Honors College, Cal State L.A. | Jan. 7, 2013 | Spotlight

A campaign to spay and neuter pet dogs

Honors students reach out to communities thru class project

Photo: CSULA student at shelter.
Photo: Prof. Ragana at shelter.

When a group of Honors College student enrolled in the Composition I class at Cal State L.A. this fall, they didn’t expect to visit animal shelters as part of their class curriculum.

“Besides learning about grammar usage, rhetoric and theory, literature and essay writing, the class challenged us to ask meaningful questions and seek answers through working with local animal shelters,” said Hasiba Munshi, a student enrolled in Ragana’s class.

Taught by English faculty instructor Lollie Ragana, the class—themed “animals in danger”—provided the students a service-learning opportunity to outreach to the community. Of course, they also had to complete a lot of reading and research, specifically about endangered animals and the problem with overpopulation among pets.

“The English composition class provided our team with necessary techniques for research as well as literary tools for communication,” said Irene Womack, another student enrolled in Ragana’s class. “The service learning component of the class enabled us to move forward in confidence as our team put research and writing skills to work.”

During the United Hope for Animals’ Glamour Shot Days last October, some CSULA Honors College students shadowed Ragana to learn more about the Baldwin Park Animal Care Center. Glamour photos and videos are taken biweekly of the homeless dogs and cats, in order for these pets to be adopted or rescued.

The American Society for the Prevention of Cruelty to Animals reports that “approximately 5 million to 7 million companion animals enter shelters nationwide every year, and approximately 3 million to 4 million are euthanized.”

Additionally, the American Pet Products Association indicates that “only 10 percent of the animals received by shelters have been spayed or neutered, while 78 percent of pet dogs and 88 percent of pet cats are spayed or neutered.”

As part of their final project, the Honors College students were assigned to work in teams to put together campaigns to encourage spaying and neutering of dogs in Southern California.

Their goal was to help reduce the overpopulation of dogs and cats, which in turn lessens the suffering of all the pets that end up euthanized in shelters.

“Each group chose a specific audience to address, researched issues related to that audience and why people don’t spay or neuter,” Ragana said. “They worked on PowerPoint presentations and flyers, in order to outreach and educate their audience on the importance of spaying or neutering.”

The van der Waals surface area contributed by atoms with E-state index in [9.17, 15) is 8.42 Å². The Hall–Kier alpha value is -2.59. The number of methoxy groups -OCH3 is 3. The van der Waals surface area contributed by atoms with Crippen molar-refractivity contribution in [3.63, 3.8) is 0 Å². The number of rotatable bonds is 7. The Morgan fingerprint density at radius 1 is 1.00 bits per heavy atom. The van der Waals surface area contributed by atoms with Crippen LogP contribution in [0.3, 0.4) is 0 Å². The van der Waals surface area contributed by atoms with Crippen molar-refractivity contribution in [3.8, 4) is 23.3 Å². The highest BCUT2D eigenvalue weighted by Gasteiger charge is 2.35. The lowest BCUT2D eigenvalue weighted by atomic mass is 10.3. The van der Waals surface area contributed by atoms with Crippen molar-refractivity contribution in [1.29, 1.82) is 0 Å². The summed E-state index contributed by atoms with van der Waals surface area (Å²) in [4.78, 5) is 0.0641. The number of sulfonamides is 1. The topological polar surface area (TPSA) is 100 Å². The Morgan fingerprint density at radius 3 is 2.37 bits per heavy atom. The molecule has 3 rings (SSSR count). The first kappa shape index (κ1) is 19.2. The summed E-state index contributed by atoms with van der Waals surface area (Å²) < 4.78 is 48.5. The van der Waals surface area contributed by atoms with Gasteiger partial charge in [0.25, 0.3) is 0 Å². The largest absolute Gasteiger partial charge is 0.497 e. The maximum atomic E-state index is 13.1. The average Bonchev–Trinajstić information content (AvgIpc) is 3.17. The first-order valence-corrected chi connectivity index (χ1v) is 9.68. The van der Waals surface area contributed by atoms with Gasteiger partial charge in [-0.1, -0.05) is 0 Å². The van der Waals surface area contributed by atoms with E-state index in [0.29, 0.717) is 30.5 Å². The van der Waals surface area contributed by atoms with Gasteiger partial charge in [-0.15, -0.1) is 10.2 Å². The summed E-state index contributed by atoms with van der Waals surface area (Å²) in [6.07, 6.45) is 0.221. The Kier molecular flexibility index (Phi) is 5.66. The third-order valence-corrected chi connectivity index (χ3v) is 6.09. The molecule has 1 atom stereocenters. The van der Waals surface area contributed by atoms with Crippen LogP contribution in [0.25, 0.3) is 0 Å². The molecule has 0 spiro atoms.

With a focus on raising awareness for spaying and neutering pets and to adopt an animal from your local shelter, Womack and Dabin Lee presented the "Protect Your Dog, So It Can Protect You!" campaign proposal.

“Although fiscal burdens are popular predicaments, Dabin and I, through basic research, were able to realize the accessibility to low-cost animal clinics surpasses availability of surgery funds,” said Womack. “The paramount barrier between people who do or do not alter their pet has cultural roots. We propose to present basic pet alteration education and answer frequently asked questions, while promoting the spay/neuter approach to protect dogs and cats.”

Another team—comprised of Munshi, Blanca Colmenares, and Nathalie Hernandez—presented an event campaign to be held in Long Beach, CA, in order to reach families and all age groups.

The proposed event featured music, raffle prizes, a petting area, information and books on spaying/neutering, coloring station, pet costume contest, dog racing contest, and a representative from Petfinder to help adopt spayed/neutered dogs.

“We also plan to go to local schools to inform students about the benefits of neutering or spaying their pets,” said Munshi, as mentioned in her team’s PowerPoint slide.

Ragana indicated that the students all learn much more when they get to apply the lesson outside of the classroom.

She said, “I can observe improvements in their writing when they are concerned about what they’re writing about.”

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